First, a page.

SOME MEDICAL FACTS
Flat feet (also called pes planus or fallen arches) is a postural deformity in which the arches of the foot collapse, with the entire sole of the foot coming into complete or near-complete contact with the ground. Some individuals (an estimated 20–30% of the general population) have an arch that simply never develops in one foot (unilaterally) or both feet (bilaterally).
There is a functional relationship between the structure of the arch of the foot and the biomechanics of the lower leg. The arch provides an elastic, springy connection between the forefoot and the hind foot. This association safeguards so that a majority of the forces incurred during weight bearing of the foot can be dissipated before the force reaches the long bones of the leg and thigh.
Flat feet can develop in adulthood (“adult acquired flatfoot”) due to injury, illness, unusual or prolonged stress to the foot, faulty biomechanics, or as part of the normal aging process. This is most common in women over 40 years of age. Known risk factors include obesity, hypertension and diabetes. Flat feet can also occur in pregnant women as a result of temporary changes, due to increased elastin (elasticity) during pregnancy. However, if developed by adulthood, flat feet generally remain flat permanently.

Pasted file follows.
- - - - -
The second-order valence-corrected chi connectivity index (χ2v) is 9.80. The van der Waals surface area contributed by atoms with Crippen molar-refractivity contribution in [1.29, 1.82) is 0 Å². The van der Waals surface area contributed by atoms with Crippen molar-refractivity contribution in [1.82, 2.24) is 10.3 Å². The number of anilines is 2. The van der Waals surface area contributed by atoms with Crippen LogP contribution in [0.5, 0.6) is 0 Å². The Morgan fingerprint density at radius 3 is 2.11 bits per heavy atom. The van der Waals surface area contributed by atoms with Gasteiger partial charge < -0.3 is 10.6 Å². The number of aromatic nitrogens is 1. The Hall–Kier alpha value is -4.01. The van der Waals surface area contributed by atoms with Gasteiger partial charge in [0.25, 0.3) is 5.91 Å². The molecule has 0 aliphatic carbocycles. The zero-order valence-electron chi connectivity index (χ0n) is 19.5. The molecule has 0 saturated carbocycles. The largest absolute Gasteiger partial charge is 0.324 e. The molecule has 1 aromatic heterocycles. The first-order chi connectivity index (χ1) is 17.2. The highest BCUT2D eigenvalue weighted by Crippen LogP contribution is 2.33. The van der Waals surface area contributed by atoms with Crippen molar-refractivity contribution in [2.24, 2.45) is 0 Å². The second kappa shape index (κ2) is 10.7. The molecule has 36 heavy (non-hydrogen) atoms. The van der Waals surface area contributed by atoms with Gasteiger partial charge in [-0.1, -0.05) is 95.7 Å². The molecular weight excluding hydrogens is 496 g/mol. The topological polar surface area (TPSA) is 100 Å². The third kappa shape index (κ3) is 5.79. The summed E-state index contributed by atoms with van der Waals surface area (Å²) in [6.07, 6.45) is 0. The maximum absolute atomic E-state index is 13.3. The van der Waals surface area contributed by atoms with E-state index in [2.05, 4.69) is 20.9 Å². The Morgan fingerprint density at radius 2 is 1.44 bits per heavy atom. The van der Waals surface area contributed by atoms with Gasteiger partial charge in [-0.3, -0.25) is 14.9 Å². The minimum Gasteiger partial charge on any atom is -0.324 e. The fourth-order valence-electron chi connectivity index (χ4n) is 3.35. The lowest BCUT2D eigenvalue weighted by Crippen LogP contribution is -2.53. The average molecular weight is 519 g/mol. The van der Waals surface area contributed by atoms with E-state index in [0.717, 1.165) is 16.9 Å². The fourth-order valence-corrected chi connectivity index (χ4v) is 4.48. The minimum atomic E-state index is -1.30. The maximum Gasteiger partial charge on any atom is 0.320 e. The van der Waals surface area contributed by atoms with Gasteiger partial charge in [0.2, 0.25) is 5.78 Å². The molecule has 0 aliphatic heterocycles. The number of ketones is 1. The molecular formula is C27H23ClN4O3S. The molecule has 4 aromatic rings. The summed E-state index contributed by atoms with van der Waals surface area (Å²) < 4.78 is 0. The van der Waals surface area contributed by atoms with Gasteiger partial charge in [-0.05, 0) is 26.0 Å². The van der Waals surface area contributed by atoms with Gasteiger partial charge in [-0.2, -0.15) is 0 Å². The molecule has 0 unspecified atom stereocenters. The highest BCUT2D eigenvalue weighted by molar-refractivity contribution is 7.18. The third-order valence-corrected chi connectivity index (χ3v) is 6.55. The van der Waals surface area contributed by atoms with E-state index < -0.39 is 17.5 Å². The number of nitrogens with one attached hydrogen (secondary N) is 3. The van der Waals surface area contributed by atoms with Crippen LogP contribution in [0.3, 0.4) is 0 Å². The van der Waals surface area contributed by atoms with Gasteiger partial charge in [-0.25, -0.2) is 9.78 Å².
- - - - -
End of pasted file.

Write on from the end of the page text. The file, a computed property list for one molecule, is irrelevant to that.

GAIT CYCLE ANALYSIS
The Gait Analysis pages describe how each of the 12 common foot problems affect the way you walk and how this affects the physiology of your body as a whole. An awkward gait causing abnormal steps will change how your weight is distributed across your lower back and lower body joints. An awkward gait can lead to back pain, hip pain, knee pain, ankle pain & heel pain and in many cases; shoulder and neck pain! Its important to remember that your feet are the foundation that support your whole body. If the foundation is faulty, your whole body is affected.
Bio Human 3D model of a Flat Foot
Bio Human 3D Model
Click on the image to the left to see a 3d Bio Human model of the Anatomy and Physiology of your foot. By selecting any component of the anatomy of this model of your foot you can view it on its own. You can turn the model 360 degress, zoom in and out and strip away parts to reveal the functions of the foot. This is a medical tool and is used by doctors and surgeons world wide and accurately depicts the physiology of the human foot in detail.
Select the “click to interact in 3d” to manipulate the model. Select any anatomical component using your mouse pointer. The Anatomical component will change colour. Go to the menu that appears on your screen where you can the select different menu items that allow you to manipulate the model. Note: Edit items in the menu allow you to isolate parts, dissect parts and cross section parts of the foot anatomy.